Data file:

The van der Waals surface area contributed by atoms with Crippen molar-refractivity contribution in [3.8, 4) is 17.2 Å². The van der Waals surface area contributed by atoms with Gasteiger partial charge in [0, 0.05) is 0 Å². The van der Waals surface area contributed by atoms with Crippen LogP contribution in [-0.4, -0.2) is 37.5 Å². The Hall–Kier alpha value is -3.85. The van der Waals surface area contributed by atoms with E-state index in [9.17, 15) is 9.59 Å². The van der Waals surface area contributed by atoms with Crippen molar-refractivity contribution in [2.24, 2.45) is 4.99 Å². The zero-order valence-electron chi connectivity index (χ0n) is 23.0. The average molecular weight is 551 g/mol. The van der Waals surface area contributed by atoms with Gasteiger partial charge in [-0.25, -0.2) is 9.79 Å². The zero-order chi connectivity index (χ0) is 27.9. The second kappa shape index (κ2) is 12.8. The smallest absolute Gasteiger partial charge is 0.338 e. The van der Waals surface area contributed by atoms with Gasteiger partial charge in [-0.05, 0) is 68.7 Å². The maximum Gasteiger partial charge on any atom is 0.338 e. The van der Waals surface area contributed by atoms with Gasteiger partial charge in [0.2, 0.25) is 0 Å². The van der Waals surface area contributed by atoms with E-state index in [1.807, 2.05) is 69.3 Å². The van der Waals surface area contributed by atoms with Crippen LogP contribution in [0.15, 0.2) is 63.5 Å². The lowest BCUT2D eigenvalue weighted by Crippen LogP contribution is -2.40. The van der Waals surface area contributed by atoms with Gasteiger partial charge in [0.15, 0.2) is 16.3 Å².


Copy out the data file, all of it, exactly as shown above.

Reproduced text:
The van der Waals surface area contributed by atoms with Crippen molar-refractivity contribution in [3.8, 4) is 17.2 Å². The van der Waals surface area contributed by atoms with Gasteiger partial charge in [0, 0.05) is 0 Å². The van der Waals surface area contributed by atoms with Crippen LogP contribution in [-0.4, -0.2) is 37.5 Å². The Hall–Kier alpha value is -3.85. The van der Waals surface area contributed by atoms with E-state index in [9.17, 15) is 9.59 Å². The van der Waals surface area contributed by atoms with Crippen molar-refractivity contribution in [2.24, 2.45) is 4.99 Å². The zero-order valence-electron chi connectivity index (χ0n) is 23.0. The average molecular weight is 551 g/mol. The van der Waals surface area contributed by atoms with Gasteiger partial charge in [-0.25, -0.2) is 9.79 Å². The zero-order chi connectivity index (χ0) is 27.9. The second kappa shape index (κ2) is 12.8. The smallest absolute Gasteiger partial charge is 0.338 e. The van der Waals surface area contributed by atoms with Gasteiger partial charge in [-0.05, 0) is 68.7 Å². The maximum Gasteiger partial charge on any atom is 0.338 e. The van der Waals surface area contributed by atoms with Gasteiger partial charge in [0.2, 0.25) is 0 Å². The van der Waals surface area contributed by atoms with E-state index in [1.807, 2.05) is 69.3 Å². The van der Waals surface area contributed by atoms with Crippen LogP contribution in [0.15, 0.2) is 63.5 Å². The lowest BCUT2D eigenvalue weighted by Crippen LogP contribution is -2.40. The van der Waals surface area contributed by atoms with Gasteiger partial charge in [0.15, 0.2) is 16.3 Å².